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Bleacher Report CEO Dave Finocchio has some advice for Facebook.

Speaking at the 2017 GeekWire Sports Tech Summit the co-founder of what has become the second largest sports website in the United States said social media can be a struggle for publishers big and small. He noted that Facebook pushed publishers to use its platform as a way to spread content far and wide, but over the years it became harder to get stories linke back to a website promoted.

“I think the days of being able to drive massive referral traffic back to your website are coming to an end,” Finocchio said. “They’re coming to end because Facebook decided it’s best for them for you to stay on Facebook as much as possible.”

Bleacher Report has amassed 7.1 million Facebook followers, 4.3 million Twitter followers and 4.8 million followers on Instagram. Part of its social success comes from its audience sharing content constantly. That allows the company to team up with brands and advertisers to distribute ads across social platforms in a way that might be more engaging than just advertising on Facebook or Google. Finocchio said it’s pretty easy for users to just scroll past these ads.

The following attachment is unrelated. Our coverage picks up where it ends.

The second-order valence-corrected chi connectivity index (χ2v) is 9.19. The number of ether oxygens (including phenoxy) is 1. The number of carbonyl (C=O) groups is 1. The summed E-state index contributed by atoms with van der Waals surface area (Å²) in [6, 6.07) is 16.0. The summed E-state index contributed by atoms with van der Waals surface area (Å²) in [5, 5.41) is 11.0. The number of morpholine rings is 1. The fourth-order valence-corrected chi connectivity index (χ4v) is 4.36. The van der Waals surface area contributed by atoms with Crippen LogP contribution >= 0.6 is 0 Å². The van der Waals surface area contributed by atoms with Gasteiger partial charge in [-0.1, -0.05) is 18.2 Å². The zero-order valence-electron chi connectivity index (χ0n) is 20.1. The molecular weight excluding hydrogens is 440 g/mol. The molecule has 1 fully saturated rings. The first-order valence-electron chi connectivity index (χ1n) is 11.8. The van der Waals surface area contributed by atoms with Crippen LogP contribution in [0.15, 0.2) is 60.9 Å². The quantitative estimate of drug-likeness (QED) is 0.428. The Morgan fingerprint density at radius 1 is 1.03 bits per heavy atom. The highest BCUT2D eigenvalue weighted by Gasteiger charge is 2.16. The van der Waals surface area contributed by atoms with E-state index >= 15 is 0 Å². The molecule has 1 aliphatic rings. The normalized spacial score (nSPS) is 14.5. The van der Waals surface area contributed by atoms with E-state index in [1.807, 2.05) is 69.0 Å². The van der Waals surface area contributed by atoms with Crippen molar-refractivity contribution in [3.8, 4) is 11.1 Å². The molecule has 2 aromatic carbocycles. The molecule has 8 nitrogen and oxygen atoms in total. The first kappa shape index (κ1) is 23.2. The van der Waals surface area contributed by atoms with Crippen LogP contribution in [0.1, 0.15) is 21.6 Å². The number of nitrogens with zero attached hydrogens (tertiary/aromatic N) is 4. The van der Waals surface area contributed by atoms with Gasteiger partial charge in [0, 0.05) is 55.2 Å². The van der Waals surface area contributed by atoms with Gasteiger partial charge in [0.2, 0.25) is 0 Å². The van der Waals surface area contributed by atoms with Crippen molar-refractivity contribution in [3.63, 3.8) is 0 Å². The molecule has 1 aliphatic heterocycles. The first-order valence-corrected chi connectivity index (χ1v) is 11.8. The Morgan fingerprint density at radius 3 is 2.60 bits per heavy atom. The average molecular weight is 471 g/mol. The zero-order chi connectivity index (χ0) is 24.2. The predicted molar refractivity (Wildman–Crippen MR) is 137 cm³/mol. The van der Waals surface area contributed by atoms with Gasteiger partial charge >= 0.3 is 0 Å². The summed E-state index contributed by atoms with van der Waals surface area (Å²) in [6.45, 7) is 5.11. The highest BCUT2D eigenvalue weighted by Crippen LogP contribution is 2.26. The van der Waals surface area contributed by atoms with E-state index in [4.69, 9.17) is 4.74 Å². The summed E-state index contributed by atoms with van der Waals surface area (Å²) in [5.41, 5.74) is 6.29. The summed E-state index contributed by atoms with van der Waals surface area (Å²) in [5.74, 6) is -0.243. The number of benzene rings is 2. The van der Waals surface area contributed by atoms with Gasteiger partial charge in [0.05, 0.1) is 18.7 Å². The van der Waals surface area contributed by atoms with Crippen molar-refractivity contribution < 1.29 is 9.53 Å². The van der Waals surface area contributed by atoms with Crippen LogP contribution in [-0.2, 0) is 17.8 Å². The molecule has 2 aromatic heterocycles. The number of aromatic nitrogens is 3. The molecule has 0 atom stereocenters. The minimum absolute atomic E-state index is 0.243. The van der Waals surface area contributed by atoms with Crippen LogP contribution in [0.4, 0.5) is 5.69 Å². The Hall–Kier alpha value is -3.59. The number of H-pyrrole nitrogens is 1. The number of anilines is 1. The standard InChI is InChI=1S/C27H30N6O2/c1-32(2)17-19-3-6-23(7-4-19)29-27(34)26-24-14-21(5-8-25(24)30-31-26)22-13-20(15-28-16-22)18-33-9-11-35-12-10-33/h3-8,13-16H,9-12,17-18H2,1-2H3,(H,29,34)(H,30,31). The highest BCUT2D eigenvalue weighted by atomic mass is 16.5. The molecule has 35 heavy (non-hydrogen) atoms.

But still, Facebook and Google are monsters in the advertising business, capturing 85 percent of share of online advertising growth and rising. Publishers who don’t play ball with these companies are going to have a hard time growing their audience, Finocchio said.

“If I have a lake, they have an ocean,” Finocchio said of Facebook and its nearly 2 billion monthly active users. “If I’m not playing in the ocean then I’m not attracting more customers myself, and so they are still the most effective way for us to reach audience consistent.”

Because of this dominance, Finocchio would like to see some changes. The same way Bleacher Report moved from a model of growing based on unpaid work of writers to luring big-name writers in multiple sports, Finocchio would like to see Facebook’s relationship with publishers progress as well. He claims the company has sold publishers and other third-party producers like professional athletes on the value of its platform, but has yet to show the long-term benefits.

“I would just encourage them to think more long-term about what they’re actually doing to the publishing industry in an honest way and not just always think about their own internal (Key Performance Indicators),” Finocchio said.

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